In answering this question I tossed out that a candle lantern can provide as much as 10 degrees (F) of temperature difference while winter camping. I've heard this tossed about before, but is it true? I assume there are differences between snow-caves (well insulated) and tents (less so)... Anyone have any cold hard numbers?
I've gone winter camping several times, usually staying in a tent, and I prefer to avoid candles in a tent so have no data about that.
However, on one long-weekend trip I stayed in an igloo built from blocks of snow, north of Grand Rapids MN. After the four of us on the trip skied far enough into Suomi Hills (see map) to be well away from roads and trails, we tramped down an area of snow on a lake, then after a few hours cut out snow blocks and built an igloo, about 10 feet (3 metre) across outside and a bit less than six feet (1.8 m) high inside. After it was done, I left a small candle-lantern burning inside while we fixed dinner outside.
By itself the candle warmed up the air in the igloo to 40°F (4°C), which I would count as about 8°F (5°C) of warming, supposing the inside surface of the igloo to be about 32°F (0°C). The small entrance to the igloo was covered much of the time. The air in the igloo warmed up to 50°F (10°C) with all of us in it, while outside air temp varied from 24°F (-4°C) down to -12°F (-24°C).
Getting 10°F (6°C) temperature rise from a candle in even the smallest of tents is clearly nonsense. Do the math.
Figure a candle puts out about 80 W. Of course there is large variation from candle to candle, but this is in the reasonable range for a typical modern paraffin candle. Let's say 100 W to be generous.
Next we need to come up with the surface area over which this supposed 10°F (6°C) difference will dissipate across. About the smallest you could call a "tent" would need to be long enough for a person to lie down in with some extra room sideways and at the head and toes. Let's say the footprint is 8x3 feet (2.4×0.9 m²). That's "small" by most standards. Let's also say the bottom is insulated. That means the 100 W is dissipated over at least 24 square feet (2.2 m²) just due to the footprint alone. Obviously the height of the tent will add some to that. Again, let's be generous and say the surface area of concern is only 25 square feet (2.3 m²). That's very small.
Dissipating 100 W over 25 square feet (2.3 m²) means 4 watts per square foot (44 W/m²), or 13.7 BTU/h per square foot. At a insulation "R value" of 1 ft²·°F·h/BTU (0.176 m²·K/W), 13.7 BTU/h per square foot (44 W/m²) would cause a 13.7°F (7.6°C) rise. That means the tent fabric would need to have a R value of 0.73 ft²·°F·h/BTU (0.128 m²·K/W; to sustain the 10°F/6°C rise at that same power level. Not gonna happen. To put this in perspective, a 1/2 inch (1.3 cm) of plywood has a R value of 0.63 ft²·°F·h/BTU (0.111 m²·K/W), and 1/2 (1.3 cm) drywall of 0.45 ft²·°F·h/BTU (0.079 m²·K/W). Do you really think a few mils (~50 µm) of nylon are going to insulate better than a 1/2 inch (1.3 cm) of plywood?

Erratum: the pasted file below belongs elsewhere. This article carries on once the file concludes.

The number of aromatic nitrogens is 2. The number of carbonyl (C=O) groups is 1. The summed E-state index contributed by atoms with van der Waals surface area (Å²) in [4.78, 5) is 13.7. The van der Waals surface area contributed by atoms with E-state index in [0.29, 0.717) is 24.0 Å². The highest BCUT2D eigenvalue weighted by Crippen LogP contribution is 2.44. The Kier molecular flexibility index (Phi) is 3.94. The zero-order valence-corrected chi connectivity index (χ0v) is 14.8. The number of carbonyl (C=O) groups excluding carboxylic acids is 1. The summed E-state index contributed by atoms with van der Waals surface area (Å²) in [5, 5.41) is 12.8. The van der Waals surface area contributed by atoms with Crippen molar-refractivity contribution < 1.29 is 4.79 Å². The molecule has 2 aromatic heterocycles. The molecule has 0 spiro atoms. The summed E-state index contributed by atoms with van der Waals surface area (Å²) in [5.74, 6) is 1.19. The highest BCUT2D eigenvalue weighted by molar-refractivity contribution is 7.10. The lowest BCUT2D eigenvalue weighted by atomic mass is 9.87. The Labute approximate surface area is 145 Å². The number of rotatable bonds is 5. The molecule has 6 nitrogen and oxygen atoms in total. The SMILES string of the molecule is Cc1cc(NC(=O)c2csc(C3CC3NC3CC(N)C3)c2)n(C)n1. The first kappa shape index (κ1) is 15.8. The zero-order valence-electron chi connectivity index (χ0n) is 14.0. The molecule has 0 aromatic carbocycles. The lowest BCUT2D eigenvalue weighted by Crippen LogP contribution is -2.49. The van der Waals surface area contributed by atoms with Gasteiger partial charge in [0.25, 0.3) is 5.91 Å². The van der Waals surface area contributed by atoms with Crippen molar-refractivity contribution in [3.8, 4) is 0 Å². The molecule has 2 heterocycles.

And this is just looking at the conductive heat losses thru the tent wall fabric. Of course there will be some ventilation, so a considerable fraction of the heat power will be lost by convection. And, these were all quite conservative numbers, especially considering we'd be talking about a 4-season tent when this would matter, and those tend to be physically larger. Even taking the conservative 3x8 foot (0.9×2.4 m²) footprint and adding a side wall just 3 feet (0.9 m) tall all around adds 66 square feet (6.2 m²). 90 square feet (8.4 m²) of surface area would still be a small tent. Consider that is equivalent to a 9.5 x 9.5 foot (2.9 metre) sheet of fabric.
The point of the ultra-conservative numbers was to show that it's not even close with that, so the 10°F (6°C) rise from a candle in any real winter tent is totally absurd.
A small candle burns about 1/8 ounce (3.5 g) per hour. paraffin has 19,900 btu/pound (46 MJ/kg). So a small candle releases about 19900/(8*16)=155 btu/hour (45 W).
A 5 foot (1.5 metre) diameter hemispherical igloo (including the floor) has a surface area of about 235 square feet (21.8 m²). The change in temperature was 8 degrees F (5°C). A proper igloo is about a foot (0.3 m) thick. A foot of dry snow has an R value of 12 ft²·°F·h/BTU (2.1 m²·K/W). The standard heat loss calculation is: SF * dT / R = btu/hr. In this case: 235 * 8 / 12 = 156.67 btu/hour (46 W)
So a small candle can indeed maintain the temperature of this igloo at 40F (4°C) when it's 32F (0°C) outside.
Humans at rest release about 300 btu/hour (88 W) ... much of that by breathing. This could keep the igloo at 40F (4°C) when it is significantly colder outside.
A winter tent the same size insulated with Thinsulate G600 (about 28 pounds, 12.7 kg), has an R value of 5.29 ft²·°F·h/BTU (0.93 m²·K/W). To heat it by 8 °F (5°C) you would need 235*8/5.29=355 btu/hr (100 W). That's a little less than 3 candles.
A single layer nylon tent (R=.027 ft²·°F·h/BTU, 0.004752 m²·K/W) is the same size would need 69,630 btu/hr (20.4 kW). That's 450 candles.